Dr. Steven Wing, associate professor of epidemiology at the UNC-CH School of Public Health, led a study of cancer cases within 10 miles of the facility from 1975 to 1985. He and colleagues conclude that following the March 28, 1979 accident, lung cancer and leukemia rates were two to 10 times higher downwind of the Three Mile Island (TMI) reactor than upwind.
A paper Wing and colleagues wrote appears in the January issue of the journal Environmental Health Perspectives, scheduled to appear Feb. 24. They first presented their findings last July at the University of Portsmouth in Portsmouth, United Kingdom, at the International Workshop on Radiation Exposures by Nuclear Facilities.
"I would be the first to say that our study doesn't prove by itself that there were high-level radiation exposures, but it is part of a body of evidence that is consistent with high exposures," Wing said. "The cancer findings, along with studies of animals, plants and chromosomal damage in Three Mile Island area residents, all point to much higher radiation levels than were previously reported. If you say that there was no high radiation, then you are left with higher cancer rates downwind of the plume that are otherwise unexplainable."
Co-authors of the report are Dr. Douglas Crawford-Brown, professor of environmental sciences and engineering, and Dr. Donna Armstrong and David Richardson, former and current doctoral students in epidemiology, all at UNC-CH.
The new study involved re-analyzing data from a 1990 report that concluded the nation's worst civilian nuclear accident was not responsible for slightly increased cancer rates near the plant because radiation exposures were too low. Wing and colleagues re-examined data from that report using what they believed were better analytic and statistical techniques.
"Several hundred people at the time of the accident reported nausea, vomiting, hair loss and skin rashes, and a number said their pets died or had symptoms of radiation exposure," he said. "We figured that if that were possible, we ought to look at it again. After adjusting for pre-accident cancer incidence, we found a striking increase in cancers downwind from Three Mile Island."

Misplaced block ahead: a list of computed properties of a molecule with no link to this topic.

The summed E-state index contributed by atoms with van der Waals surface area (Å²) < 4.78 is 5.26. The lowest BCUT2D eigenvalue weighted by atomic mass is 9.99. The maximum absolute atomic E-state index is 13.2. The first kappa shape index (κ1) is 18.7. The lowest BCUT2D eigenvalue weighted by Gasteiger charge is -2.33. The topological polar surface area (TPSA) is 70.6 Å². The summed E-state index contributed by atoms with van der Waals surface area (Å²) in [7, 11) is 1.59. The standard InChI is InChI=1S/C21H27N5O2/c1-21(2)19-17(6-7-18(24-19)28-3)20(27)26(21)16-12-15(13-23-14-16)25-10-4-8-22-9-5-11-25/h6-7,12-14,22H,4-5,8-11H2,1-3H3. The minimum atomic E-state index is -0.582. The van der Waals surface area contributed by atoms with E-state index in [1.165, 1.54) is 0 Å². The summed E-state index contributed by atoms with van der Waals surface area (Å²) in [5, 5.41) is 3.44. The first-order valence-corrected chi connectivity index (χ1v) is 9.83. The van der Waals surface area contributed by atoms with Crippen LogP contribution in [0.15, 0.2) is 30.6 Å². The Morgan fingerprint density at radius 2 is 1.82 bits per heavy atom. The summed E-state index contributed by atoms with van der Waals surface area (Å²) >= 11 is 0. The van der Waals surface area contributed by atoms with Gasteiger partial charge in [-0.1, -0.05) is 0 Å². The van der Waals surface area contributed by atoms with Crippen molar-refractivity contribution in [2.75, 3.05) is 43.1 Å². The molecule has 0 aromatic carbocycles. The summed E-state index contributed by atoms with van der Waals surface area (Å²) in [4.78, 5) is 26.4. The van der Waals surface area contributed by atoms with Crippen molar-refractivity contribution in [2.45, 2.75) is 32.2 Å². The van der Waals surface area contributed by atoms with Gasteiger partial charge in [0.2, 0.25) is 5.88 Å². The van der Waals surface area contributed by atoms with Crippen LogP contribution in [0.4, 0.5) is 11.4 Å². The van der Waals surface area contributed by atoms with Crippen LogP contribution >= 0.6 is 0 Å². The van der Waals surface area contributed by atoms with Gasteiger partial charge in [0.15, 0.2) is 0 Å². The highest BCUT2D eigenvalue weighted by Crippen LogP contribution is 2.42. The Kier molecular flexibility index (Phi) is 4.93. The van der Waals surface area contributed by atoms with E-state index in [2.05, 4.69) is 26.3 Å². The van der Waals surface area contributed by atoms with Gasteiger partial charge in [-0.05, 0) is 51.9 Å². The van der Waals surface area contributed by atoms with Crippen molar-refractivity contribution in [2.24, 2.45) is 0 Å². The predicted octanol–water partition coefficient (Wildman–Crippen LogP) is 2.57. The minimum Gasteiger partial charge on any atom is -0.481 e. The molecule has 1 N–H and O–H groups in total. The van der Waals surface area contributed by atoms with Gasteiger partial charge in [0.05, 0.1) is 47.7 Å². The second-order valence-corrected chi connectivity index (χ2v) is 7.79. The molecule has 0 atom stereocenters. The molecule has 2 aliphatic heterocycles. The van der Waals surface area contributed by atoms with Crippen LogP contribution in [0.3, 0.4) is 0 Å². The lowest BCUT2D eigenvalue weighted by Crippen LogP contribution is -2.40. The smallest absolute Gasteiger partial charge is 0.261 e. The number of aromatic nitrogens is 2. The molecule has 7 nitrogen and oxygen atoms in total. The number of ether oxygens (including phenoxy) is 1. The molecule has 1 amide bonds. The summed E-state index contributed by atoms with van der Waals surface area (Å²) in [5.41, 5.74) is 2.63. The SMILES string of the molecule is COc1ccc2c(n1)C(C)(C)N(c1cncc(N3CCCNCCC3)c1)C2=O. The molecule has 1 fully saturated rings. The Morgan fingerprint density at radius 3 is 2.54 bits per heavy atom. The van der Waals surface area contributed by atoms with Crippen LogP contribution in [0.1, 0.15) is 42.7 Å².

The scientists do not believe smoking and social and economic factors were responsible for the increased cancers found in the downwind sectors.
Many earlier researchers, as well as government and industry officials, accept as fact that only small amounts of radiation were released into the atmosphere, Wing said. But it is known that plant radiation monitors went off scale when the accident started. Plumes containing higher radiation could have passed undetected, he said.
Findings from the re-analysis of cancer incidence around TMI is consistent with the theory that radiation from the accident increased cancer in areas that were in the path of radioactive plumes, the scientist said.
"This cancer increase would not be expected to occur over a short time in the general population unless doses were far higher than estimated by industry and government authorities," Wing said. "Our findings support the allegation that the people who reported rashes, hair loss, vomiting and pet deaths after the accident were exposed to high level radiation and not only suffering from emotional stress."
The UNC-CH scientist said he found it ironic that U.S. District Court Judge Sylvia Rambo dismissed more than 2,000 damage claims filed against the power plant by nearby residents last year citing a "paucity of proof" to support their cases.
"Judge Rambo spent a year or more throwing out scientific evidence presented by the plaintiffs," he said. "After she threw out the evidence that people had been injured by the accident, including part of our work, then she ruled that there wasn't enough to proceed with the case."
He also noted that the court gave attorneys for the nuclear industry the right to review the earlier health effects research before it was made public. "I think our findings show there ought to be a more serious investigation of what happened after the Three Mile Island accident," Wing said.
Limitations of the new study, like the earlier work, include the continuing difficulty of determining precise wind direction for several days following the accident.